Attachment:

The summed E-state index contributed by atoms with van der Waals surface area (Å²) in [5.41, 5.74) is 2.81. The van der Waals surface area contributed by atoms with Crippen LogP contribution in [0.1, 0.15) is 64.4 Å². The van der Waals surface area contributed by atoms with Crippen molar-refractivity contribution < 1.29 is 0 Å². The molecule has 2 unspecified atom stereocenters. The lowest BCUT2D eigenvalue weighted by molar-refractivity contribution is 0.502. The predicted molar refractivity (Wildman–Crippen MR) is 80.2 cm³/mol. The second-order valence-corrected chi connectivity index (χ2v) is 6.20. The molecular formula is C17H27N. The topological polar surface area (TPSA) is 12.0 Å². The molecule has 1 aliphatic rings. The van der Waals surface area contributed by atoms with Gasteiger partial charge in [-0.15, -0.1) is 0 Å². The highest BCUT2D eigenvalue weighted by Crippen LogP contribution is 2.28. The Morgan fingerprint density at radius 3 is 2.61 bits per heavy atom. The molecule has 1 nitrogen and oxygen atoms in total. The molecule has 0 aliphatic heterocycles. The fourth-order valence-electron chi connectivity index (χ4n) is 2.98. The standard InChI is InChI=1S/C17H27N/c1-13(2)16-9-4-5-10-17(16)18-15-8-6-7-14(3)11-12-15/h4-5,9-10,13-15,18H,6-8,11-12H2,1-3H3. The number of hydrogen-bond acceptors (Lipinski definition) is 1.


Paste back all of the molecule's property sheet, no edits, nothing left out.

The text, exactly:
The summed E-state index contributed by atoms with van der Waals surface area (Å²) in [5.41, 5.74) is 2.81. The van der Waals surface area contributed by atoms with Crippen LogP contribution in [0.1, 0.15) is 64.4 Å². The van der Waals surface area contributed by atoms with Crippen molar-refractivity contribution < 1.29 is 0 Å². The molecule has 2 unspecified atom stereocenters. The lowest BCUT2D eigenvalue weighted by molar-refractivity contribution is 0.502. The predicted molar refractivity (Wildman–Crippen MR) is 80.2 cm³/mol. The second-order valence-corrected chi connectivity index (χ2v) is 6.20. The molecular formula is C17H27N. The topological polar surface area (TPSA) is 12.0 Å². The molecule has 1 aliphatic rings. The van der Waals surface area contributed by atoms with Gasteiger partial charge in [-0.15, -0.1) is 0 Å². The highest BCUT2D eigenvalue weighted by Crippen LogP contribution is 2.28. The Morgan fingerprint density at radius 3 is 2.61 bits per heavy atom. The molecule has 1 nitrogen and oxygen atoms in total. The molecule has 0 aliphatic heterocycles. The fourth-order valence-electron chi connectivity index (χ4n) is 2.98. The standard InChI is InChI=1S/C17H27N/c1-13(2)16-9-4-5-10-17(16)18-15-8-6-7-14(3)11-12-15/h4-5,9-10,13-15,18H,6-8,11-12H2,1-3H3. The number of hydrogen-bond acceptors (Lipinski definition) is 1.